BY BRONWYN MURPHY

Brian Nankervis is well known for adjudicating, producing, writing and co-creating RocKwiz (2005-current), which is currently screening on SBS. RocKwiz is only the latest episode in Brian’s long career that already encompasses teaching, live comedy, theatre, documentary and television. Jen Jewel Brown interviewed Brian in Melbourne for the NFSA’s Oral History program in January 2015.

Hey hey it’s poetry

Brian Nankervis loves performing and he loves theatre. ‘I’m still like a kid. I walk into the Palais Theatre and I’m gobsmacked by the smell and the sound, and knowing that I’m performing on a stage that the Rolling Stones performed on.’

He gleaned his early music education from radio and television in the 1970s. He never missed an episode of the ABC’s GTK (1969-1974), which broadcast Monday to Thursday at 6.30 pm, and he regularly listened to alternative music program Room to Move (1971-76), broadcast weekly on ABC radio.

Brian went to teachers’ college and on graduation got a job at his old school, Wesley College in Melbourne. He managed to teach during the day, produce a radio show on Sundays for independent broadcaster 3RRR and worked on and off as a waiter at The Last Laugh comedy venue.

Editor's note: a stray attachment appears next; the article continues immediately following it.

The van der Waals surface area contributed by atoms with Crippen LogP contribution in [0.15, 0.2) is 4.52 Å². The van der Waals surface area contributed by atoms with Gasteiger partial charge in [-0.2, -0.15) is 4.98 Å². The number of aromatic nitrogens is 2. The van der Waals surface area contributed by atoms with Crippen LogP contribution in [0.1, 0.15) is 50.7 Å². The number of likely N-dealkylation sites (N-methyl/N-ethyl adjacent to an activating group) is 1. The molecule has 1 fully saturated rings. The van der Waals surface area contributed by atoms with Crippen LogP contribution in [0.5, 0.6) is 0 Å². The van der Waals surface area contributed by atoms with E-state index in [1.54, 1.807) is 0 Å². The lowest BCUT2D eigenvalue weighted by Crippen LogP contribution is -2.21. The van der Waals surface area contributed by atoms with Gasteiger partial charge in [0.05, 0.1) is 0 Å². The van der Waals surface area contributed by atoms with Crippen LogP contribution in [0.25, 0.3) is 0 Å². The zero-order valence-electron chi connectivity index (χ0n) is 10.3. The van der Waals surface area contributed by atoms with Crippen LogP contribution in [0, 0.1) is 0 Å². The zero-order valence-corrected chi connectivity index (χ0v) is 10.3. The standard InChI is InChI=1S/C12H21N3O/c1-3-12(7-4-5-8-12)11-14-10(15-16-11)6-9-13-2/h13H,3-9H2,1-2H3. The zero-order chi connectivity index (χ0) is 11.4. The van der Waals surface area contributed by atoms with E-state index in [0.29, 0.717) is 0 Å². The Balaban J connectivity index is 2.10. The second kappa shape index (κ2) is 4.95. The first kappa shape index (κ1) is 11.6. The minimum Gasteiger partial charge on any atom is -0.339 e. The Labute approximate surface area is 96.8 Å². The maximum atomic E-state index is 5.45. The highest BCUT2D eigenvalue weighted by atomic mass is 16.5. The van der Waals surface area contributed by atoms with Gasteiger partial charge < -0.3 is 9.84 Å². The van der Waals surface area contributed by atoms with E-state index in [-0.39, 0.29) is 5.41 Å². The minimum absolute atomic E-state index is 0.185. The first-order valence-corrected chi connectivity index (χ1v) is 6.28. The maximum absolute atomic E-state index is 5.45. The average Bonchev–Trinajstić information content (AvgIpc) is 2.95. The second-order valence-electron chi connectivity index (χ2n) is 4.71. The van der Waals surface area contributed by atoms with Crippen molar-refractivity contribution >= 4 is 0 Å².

At 3RRR Brian invented the poet Rainbow Bartholomeuz. He talks about the inspiration for the character:

Brian changed the poet’s name from Rainbow Bartholomeuz to Raymond J Bartholomeuz and he became a part of Brian’s warm-up routine. This led to his discovery and regular appearance as the Poet Laureate on Hey Hey It’s Saturday (1971–1999) in the 1980s and 90s.

 

Running free on TV

Brian was a member of the comedy collective The Blood Group, the creative team behind Let the Blood Run Free. This show was originally conceived as a live weekly event for The Last Laugh’s upstairs venue Le Joke. The show was loosely scripted and then improvised live with two planned story-lines, depending on audience voting.

Let the Blood Run Free became a cult success and moved to the larger theatre downstairs. When it was adapted for broadcast on Channel Ten in 1990, it became one of the earliest examples of interactive television, with viewers able to phone in and vote on what should happen next.

Brian continued working on his warm-up routine for comedians and shows including Jimeoin (1994-95), The Panel (1998-2004) and Thank God You’re Here (2006-07). The routine always included a music quiz and in 2004 he was approached by Peter Bain Hogg to collaborate on a music quiz TV show. RocKwiz premiered in 2005 on SBS and entered its 14th season in 2016.

Brian talks about the writing and rehearsal process on a long-running series like RocKwiz and keeping it fresh:

Brian talks about the process of choosing contestants from the audience for RocKwiz:

Working with his partner Sue Thomson, Brian has also written television documentaries including Boys and Balls in 1994.

Listen to the full interview with Brian: